Phitsanulok and Sukhothai
December 14, 2006
Hualamphong. Thailand. Dunkin Donuts. My first mistake in country. Rather than getting a nice sack of pineapple, I had instead spent eight times the amount for two donuts and a cup of coffee, all three items of the wretched quality as I would get in the States. The morning air was still cool, or rather not yet hot, and the wait in the train station was not overly unpleasant. Indeed, helpful attendants in pink short sleeve shirts and ID badges around their necks would come by every few minutes to see if I needed help. I had booked a morning train which meant that I would get in to Phitsanulok in the early afternoon, giving me plenty of time to explore the town. The guidebook I was carrying indicated that there wasn't much in town itself and it was only used as a jumping off place to visit the ruins at Sukhothai.
My car on the special express diesel train was nearly empty and there was plenty of room for a rangy western to stretch out in comfort. I hadn't taken a long distance train trip since I was last in France, approximately 20 years ago and was looking forward to the opportunity to watch the countryside of Thailand roll by. Unfortunately, the air conditioning was cranked up so high that after thirty minutes I had goosepimples on my arms and spent most of the five hour journey shivering. It was with great relish that I stepped off the train into the sweltering afternoon air at the Phitsanulok train station.
Although my fancy car had gotten a free lunch and hot tea, hunger tore at my belly. Outside of the train station there sat a fleet of tuk-tuks, which had little use in assuaging my hunger. Just beyond them, however, was the market. A large,sprawling, utterly interesting market that consumed a massive square covered area and spilled out into the streets along side it. Hmm. Guidebook didn't mention that. I found a man with a grill and got three skewers of grilled chicken-on-a-stick for 10 B (25 cents) before strolling around the corner to the Asia Hotel, whose chief quality was that it was close. The girl behind the counter was helpful and friendly, though she spoke as much English as I did Thai. The room was windowless and a little charmless, but had a rock hard (read: comfortable) bed, a TV, and air conditioning. All mine for 300 B. I dropped my pack and returned to the market, where I found a women grilling up an interesting sort of savory pastry. Made from a shell of rice flour, the four pastries I bought were stuffed with either seasoned greens or carrots and were topped with a sweet and spicy sauce. Although I asked repeatedly what the name of the pastry was, I couldn't quite understand what the woman told me.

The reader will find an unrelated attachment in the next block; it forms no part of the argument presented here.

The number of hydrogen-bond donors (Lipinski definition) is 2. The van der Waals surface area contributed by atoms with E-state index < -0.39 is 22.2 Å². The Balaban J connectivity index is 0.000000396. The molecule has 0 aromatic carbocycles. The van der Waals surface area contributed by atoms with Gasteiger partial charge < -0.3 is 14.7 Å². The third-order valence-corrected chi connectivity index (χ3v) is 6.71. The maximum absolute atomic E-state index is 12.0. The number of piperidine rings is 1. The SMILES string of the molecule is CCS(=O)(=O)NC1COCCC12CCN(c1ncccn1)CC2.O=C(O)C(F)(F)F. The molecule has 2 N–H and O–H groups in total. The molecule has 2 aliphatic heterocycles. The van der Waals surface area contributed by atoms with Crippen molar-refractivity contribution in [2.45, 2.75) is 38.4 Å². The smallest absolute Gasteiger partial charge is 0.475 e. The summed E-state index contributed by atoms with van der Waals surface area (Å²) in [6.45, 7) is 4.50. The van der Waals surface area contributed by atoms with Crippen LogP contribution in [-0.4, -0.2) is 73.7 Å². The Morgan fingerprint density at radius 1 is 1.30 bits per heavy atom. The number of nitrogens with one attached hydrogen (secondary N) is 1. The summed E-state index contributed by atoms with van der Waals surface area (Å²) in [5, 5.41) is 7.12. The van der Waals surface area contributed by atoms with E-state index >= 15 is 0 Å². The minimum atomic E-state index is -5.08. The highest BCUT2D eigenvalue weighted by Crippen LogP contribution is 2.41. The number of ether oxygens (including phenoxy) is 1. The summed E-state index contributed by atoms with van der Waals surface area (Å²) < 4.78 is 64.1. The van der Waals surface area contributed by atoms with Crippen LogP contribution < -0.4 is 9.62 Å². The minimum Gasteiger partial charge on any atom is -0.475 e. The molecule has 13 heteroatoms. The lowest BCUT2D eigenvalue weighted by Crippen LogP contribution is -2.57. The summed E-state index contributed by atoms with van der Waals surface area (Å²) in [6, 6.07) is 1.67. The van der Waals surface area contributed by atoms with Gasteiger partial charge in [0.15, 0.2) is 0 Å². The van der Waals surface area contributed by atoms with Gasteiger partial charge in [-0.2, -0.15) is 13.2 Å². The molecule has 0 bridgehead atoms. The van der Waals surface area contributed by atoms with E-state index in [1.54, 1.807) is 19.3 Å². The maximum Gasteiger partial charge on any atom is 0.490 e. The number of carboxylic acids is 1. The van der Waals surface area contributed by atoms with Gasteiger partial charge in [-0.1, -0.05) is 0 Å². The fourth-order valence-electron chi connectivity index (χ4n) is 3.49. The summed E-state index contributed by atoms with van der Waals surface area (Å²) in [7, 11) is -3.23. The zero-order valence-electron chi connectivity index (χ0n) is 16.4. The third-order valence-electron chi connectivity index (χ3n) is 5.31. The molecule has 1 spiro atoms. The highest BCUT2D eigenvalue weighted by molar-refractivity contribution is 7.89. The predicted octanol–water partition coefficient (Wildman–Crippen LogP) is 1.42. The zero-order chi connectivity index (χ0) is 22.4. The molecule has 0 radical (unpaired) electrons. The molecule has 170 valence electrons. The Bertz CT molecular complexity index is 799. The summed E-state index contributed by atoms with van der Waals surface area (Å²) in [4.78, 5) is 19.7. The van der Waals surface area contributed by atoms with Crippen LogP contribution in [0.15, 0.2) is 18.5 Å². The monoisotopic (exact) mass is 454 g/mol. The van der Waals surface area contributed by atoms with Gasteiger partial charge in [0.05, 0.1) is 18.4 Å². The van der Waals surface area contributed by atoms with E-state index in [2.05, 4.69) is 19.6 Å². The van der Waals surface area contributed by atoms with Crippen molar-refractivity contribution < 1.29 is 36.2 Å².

Phitsanulok was supposed to have nothing for the tourist, but I would have come here just to eat the 25 cents worth of food I had just consumed. The streets of the town were busy, but were filled only with local people going about their daily lives and I could not spot another tourist anywhere in the area. Strolling along the river, I passed a series of schools right as classes were letting out, and the street was flooded with young Thai children, in a variety of uniforms, doing what school children the world over do: Chat, laugh, and smile. Wat Phra Si Ratana Mahathat came far too soon.
The temple with the long name was better known as Wat Phra Si and housed a famous Buddha image. I had seen lots of Buddha images so far and was not an expert in the area of Buddha replication. What was far more interesting were the people moving about. Not a farang destination, Wat Phra Si seemed a destination for the Thai, much as the mosques in Syria had been. I saw what I could see and then lounged about with nothing in particular in mind. I had nowhere to go and nothing to see, and plenty of time to do both. So, why not lounge for a bit?
The heat of the afternoon was fading as I started toward the gates of the wat. A saffron robed man waved at me, hailing me to a meeting. The monk was not from Thailand, but perhaps was of Thailand. We sat at a table and talked, joined by a younger apprentice monk. The young monk had been in the order for eight years. This was Monk Chat, as a sign over the table proclaimed. An opportunity for people like me to learn something of Buddhism, it was also an opportunity for monks to practice their English and remain connected, or rather informed, about the outside world. Not outside as in political topics or commercial values, but rather connected to people who functioned in the more mundane arena of everyday life.